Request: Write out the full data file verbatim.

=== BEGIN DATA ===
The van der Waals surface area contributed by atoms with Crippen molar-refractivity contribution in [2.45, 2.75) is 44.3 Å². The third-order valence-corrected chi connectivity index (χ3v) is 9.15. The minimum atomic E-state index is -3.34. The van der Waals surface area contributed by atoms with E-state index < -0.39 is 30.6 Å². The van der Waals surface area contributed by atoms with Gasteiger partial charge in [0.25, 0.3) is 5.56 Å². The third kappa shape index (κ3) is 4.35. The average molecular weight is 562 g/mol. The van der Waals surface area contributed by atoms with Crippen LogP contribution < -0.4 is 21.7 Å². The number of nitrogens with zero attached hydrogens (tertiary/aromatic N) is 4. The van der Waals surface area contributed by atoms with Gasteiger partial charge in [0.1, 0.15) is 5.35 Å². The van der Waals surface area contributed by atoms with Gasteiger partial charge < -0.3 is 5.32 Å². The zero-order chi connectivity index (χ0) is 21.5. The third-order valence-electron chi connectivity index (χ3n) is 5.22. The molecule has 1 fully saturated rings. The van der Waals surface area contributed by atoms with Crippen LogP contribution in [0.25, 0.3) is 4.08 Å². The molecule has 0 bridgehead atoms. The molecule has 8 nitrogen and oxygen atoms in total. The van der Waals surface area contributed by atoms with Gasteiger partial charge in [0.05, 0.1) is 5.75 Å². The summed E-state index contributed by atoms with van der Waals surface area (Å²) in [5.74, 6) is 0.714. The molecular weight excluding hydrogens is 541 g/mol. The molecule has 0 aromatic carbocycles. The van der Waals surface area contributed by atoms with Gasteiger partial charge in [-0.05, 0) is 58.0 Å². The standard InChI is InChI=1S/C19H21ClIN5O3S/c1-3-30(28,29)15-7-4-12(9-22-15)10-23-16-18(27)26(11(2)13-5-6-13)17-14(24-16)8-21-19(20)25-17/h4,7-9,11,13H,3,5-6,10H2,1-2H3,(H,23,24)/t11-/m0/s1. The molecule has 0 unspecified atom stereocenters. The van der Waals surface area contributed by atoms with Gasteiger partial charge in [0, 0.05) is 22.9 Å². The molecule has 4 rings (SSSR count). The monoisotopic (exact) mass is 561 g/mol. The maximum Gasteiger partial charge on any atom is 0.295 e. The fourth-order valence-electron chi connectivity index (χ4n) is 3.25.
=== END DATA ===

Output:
The van der Waals surface area contributed by atoms with Crippen molar-refractivity contribution in [2.45, 2.75) is 44.3 Å². The third-order valence-corrected chi connectivity index (χ3v) is 9.15. The minimum atomic E-state index is -3.34. The van der Waals surface area contributed by atoms with E-state index < -0.39 is 30.6 Å². The van der Waals surface area contributed by atoms with Gasteiger partial charge in [0.25, 0.3) is 5.56 Å². The third kappa shape index (κ3) is 4.35. The average molecular weight is 562 g/mol. The van der Waals surface area contributed by atoms with Crippen LogP contribution < -0.4 is 21.7 Å². The number of nitrogens with zero attached hydrogens (tertiary/aromatic N) is 4. The van der Waals surface area contributed by atoms with Gasteiger partial charge in [0.1, 0.15) is 5.35 Å². The van der Waals surface area contributed by atoms with Gasteiger partial charge < -0.3 is 5.32 Å². The zero-order chi connectivity index (χ0) is 21.5. The third-order valence-electron chi connectivity index (χ3n) is 5.22. The molecule has 1 fully saturated rings. The van der Waals surface area contributed by atoms with Crippen LogP contribution in [0.25, 0.3) is 4.08 Å². The molecule has 0 bridgehead atoms. The molecule has 8 nitrogen and oxygen atoms in total. The van der Waals surface area contributed by atoms with Gasteiger partial charge in [0.05, 0.1) is 5.75 Å². The summed E-state index contributed by atoms with van der Waals surface area (Å²) in [5.74, 6) is 0.714. The molecular weight excluding hydrogens is 541 g/mol. The molecule has 0 aromatic carbocycles. The van der Waals surface area contributed by atoms with Gasteiger partial charge in [-0.05, 0) is 58.0 Å². The standard InChI is InChI=1S/C19H21ClIN5O3S/c1-3-30(28,29)15-7-4-12(9-22-15)10-23-16-18(27)26(11(2)13-5-6-13)17-14(24-16)8-21-19(20)25-17/h4,7-9,11,13H,3,5-6,10H2,1-2H3,(H,23,24)/t11-/m0/s1. The molecule has 0 unspecified atom stereocenters. The van der Waals surface area contributed by atoms with Gasteiger partial charge in [0, 0.05) is 22.9 Å². The molecule has 4 rings (SSSR count). The monoisotopic (exact) mass is 561 g/mol. The maximum Gasteiger partial charge on any atom is 0.295 e. The fourth-order valence-electron chi connectivity index (χ4n) is 3.25.